One night not long ago, with my 3-year-old son finally asleep and my wife wisely heading to bed, I settled onto the couch, beer in hand, to catch some baseball. Well, not really baseball. I opened my laptop, navigated to breakers.tv, and prepared to watch a pair of rubber-gloved hands in East Wenatchee, Washington, open an entire case of baseball cards—more than 4,000 cards in all.
If that sounds like the only activity more tedious than sitting through four hours of pitching changes and batters calling time, I shared some of your skepticism. Though I was once a middle schooler with a pack-a-day habit, whose heart raced whenever I crossed the threshold of Gilbert’s Sports Nostalgia in suburban Boston, the last time I tended to my card collection, Bill Clinton was president and Barry Bonds was a speedster with some pop. I’d been under the impression that the card industry had all but died out around the time I went off to college, eclipsed in the adolescent imagination by Nintendo 64, Pokémon, AOL.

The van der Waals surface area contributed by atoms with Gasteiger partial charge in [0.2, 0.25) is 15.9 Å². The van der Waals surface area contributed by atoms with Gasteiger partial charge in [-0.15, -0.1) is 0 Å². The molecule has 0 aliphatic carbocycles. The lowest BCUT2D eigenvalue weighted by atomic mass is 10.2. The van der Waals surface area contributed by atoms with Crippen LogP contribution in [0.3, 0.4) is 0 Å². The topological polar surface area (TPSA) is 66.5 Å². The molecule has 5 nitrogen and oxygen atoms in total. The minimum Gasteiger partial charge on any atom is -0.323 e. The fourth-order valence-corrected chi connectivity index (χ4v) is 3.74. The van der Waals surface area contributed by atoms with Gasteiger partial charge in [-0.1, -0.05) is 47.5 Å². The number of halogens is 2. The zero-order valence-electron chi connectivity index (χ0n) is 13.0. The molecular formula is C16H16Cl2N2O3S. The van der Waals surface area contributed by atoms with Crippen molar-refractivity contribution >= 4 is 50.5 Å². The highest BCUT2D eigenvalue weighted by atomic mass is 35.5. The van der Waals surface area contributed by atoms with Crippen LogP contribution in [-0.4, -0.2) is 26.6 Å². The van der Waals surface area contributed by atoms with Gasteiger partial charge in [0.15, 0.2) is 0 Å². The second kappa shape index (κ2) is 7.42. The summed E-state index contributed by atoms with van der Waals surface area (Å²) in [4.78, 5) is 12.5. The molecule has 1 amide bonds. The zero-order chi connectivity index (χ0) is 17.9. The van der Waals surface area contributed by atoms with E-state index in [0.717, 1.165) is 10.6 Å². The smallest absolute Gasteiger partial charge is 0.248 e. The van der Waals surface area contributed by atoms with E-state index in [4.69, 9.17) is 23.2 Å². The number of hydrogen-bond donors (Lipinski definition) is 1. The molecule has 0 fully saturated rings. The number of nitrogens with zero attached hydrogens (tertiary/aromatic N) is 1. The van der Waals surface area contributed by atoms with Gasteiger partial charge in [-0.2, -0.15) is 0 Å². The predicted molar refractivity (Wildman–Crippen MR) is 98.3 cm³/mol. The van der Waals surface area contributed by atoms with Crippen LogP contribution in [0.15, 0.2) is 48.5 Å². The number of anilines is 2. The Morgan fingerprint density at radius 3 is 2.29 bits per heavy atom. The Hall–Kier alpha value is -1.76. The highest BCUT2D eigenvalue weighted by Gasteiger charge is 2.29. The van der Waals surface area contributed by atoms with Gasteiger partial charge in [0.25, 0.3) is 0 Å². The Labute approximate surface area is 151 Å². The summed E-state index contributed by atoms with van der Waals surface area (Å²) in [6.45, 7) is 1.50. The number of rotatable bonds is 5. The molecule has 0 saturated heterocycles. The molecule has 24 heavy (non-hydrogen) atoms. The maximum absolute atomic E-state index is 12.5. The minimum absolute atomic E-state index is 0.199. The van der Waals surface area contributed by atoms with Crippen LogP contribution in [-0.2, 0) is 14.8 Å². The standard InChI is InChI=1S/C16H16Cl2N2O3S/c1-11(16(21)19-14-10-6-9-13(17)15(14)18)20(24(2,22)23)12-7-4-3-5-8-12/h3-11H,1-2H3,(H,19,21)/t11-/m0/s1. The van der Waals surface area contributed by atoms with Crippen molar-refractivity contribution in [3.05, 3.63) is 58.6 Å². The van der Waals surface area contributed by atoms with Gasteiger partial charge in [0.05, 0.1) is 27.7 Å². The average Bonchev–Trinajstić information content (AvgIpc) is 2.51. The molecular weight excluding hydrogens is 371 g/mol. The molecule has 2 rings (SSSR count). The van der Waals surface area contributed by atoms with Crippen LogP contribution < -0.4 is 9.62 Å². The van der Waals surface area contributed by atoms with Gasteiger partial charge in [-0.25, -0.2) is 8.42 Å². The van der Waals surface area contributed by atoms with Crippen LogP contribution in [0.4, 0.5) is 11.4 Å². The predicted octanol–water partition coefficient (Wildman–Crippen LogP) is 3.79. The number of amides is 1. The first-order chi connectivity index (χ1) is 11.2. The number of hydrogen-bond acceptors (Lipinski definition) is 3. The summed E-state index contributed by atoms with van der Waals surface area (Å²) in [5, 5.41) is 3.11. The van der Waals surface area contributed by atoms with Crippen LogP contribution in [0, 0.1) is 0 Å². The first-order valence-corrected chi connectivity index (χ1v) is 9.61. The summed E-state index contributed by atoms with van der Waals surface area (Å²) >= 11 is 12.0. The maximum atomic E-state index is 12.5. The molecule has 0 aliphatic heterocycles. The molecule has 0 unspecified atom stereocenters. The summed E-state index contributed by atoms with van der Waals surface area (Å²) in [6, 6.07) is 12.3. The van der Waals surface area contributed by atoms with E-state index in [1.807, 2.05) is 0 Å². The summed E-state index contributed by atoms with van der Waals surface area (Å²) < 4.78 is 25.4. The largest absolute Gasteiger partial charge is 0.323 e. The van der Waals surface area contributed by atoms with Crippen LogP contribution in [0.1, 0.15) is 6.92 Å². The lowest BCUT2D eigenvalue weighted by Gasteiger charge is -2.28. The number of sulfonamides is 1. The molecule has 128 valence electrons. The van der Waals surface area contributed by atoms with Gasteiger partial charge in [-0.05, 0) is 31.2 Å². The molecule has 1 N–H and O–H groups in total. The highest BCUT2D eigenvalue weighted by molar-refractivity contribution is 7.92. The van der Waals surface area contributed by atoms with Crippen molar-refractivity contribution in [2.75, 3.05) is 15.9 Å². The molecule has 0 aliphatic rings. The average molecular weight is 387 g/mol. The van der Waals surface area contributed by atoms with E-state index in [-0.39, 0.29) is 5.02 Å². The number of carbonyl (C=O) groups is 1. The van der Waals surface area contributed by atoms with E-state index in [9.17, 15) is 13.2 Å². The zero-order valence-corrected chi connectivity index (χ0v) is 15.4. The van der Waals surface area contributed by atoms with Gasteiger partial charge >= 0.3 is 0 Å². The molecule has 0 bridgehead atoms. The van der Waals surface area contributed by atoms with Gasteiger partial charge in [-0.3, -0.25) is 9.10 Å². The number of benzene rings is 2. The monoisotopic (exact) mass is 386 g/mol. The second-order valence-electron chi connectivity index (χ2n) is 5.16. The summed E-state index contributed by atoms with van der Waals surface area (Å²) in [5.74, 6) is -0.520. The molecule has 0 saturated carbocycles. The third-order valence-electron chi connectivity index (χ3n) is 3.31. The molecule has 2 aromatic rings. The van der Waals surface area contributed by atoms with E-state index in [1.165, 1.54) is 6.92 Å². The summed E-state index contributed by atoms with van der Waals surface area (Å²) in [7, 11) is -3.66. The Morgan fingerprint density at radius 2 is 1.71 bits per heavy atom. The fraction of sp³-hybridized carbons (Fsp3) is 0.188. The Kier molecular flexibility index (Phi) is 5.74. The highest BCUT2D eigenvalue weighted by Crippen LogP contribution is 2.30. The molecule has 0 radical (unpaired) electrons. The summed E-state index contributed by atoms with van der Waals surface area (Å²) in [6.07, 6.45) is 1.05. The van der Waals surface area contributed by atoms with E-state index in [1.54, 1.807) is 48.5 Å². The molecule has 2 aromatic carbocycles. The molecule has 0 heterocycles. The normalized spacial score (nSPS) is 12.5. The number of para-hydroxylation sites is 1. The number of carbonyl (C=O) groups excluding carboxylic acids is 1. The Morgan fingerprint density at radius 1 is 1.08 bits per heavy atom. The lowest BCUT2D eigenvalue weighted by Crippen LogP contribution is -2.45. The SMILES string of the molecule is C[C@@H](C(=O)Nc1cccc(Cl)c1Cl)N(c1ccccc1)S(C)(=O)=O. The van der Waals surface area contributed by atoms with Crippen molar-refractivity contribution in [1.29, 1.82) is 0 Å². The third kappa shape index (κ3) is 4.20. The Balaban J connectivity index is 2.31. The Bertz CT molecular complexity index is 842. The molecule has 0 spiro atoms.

And yet, here I was, staring at the tightly framed hands of Billy Byington, the proprietor of Gargoyle Card Breaks. Byington, an affable father of seven, was about to open a case of 2019 Topps Series 2 live on streaming video. Like the other dozen or so participants in this “break,” I’d purchased a stake in the cards. For $18.75, I’d secured the rights to any cards depicting members of the Oakland Athletics. I don’t root for the A’s, and can name only a player or two from their current roster. But I’d read that this set had a few throwback cards dedicated to Oakland old-timers I do know a bit about—Dennis Eckersley, Reggie Jackson—and the A’s were priced more competitively than my hometown Red Sox were.
A case of …read more
Source:: The Atlantic – Business